You could also consider whether you want to appoint more than one attorney. This will make sure that you’re not left without anyone to manage your affairs:
- You can appoint any number of attorneys.
- You can’t give your attorney(s) the right to appoint a substitute, replacement or a successor. However, you can choose replacement attorneys.
If you appoint joint attorneys, they’ll have to act together, and both be involved in any decision-making on your behalf.
If you want them to be able to act together or separately, you should include in the power of attorney that you are appointing them “to act jointly and severally or severally”. Including this statement allows each attorney to act as an individual or jointly with each other.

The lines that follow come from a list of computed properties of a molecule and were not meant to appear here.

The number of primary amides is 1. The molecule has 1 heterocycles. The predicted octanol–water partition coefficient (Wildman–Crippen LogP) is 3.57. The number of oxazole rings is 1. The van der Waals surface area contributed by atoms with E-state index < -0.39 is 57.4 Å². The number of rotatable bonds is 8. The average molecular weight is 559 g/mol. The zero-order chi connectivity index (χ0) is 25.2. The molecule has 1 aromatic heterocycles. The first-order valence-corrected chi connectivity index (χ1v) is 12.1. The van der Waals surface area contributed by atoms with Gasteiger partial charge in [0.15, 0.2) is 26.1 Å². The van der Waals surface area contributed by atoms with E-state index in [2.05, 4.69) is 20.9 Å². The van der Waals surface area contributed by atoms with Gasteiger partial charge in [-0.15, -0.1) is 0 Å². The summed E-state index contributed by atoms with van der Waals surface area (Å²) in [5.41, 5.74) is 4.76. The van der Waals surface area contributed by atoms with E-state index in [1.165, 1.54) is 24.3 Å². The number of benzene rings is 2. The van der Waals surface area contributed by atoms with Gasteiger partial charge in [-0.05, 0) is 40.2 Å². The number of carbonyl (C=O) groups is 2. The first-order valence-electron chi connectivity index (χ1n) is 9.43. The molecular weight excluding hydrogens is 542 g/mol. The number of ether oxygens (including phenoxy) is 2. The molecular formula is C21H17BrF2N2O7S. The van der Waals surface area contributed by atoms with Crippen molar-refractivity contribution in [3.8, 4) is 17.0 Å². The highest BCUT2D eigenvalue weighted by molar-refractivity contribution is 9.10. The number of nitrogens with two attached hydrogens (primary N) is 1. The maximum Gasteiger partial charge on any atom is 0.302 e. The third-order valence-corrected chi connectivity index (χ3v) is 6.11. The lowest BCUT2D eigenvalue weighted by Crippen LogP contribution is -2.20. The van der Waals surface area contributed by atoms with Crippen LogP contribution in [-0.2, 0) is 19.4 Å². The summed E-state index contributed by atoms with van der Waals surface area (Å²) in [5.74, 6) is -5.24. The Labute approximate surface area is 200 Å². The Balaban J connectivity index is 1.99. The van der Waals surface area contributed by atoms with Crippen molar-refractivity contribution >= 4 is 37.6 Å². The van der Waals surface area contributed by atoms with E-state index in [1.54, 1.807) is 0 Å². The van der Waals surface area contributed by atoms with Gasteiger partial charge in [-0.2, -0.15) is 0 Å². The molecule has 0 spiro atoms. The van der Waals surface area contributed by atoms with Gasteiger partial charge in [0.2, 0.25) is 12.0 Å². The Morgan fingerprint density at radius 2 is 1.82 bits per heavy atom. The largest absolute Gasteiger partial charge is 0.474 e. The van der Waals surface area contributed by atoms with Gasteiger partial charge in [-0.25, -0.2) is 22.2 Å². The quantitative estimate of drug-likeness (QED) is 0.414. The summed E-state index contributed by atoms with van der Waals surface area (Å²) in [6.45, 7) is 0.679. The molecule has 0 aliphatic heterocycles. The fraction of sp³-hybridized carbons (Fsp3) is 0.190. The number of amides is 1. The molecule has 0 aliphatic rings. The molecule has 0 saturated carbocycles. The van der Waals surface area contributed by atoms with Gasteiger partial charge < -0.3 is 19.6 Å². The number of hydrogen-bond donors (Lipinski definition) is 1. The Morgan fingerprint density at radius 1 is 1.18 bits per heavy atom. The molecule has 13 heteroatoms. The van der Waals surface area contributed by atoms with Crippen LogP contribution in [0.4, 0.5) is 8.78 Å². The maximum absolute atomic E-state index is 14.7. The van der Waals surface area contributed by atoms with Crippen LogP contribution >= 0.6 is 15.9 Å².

Be aware, where attorneys can only make decisions jointly and one attorney dies (or becomes unable or unwilling to act), unless replacements are specified to replace all the original attorneys, the enduring power of attorney can no longer be used.
In these circumstances, the surviving attorney(s) should notify the Court so that any necessary alternative arrangements may be made. Where appointed “to act jointly and severally or severally”, the surviving attorney(s) can continue to use their powers.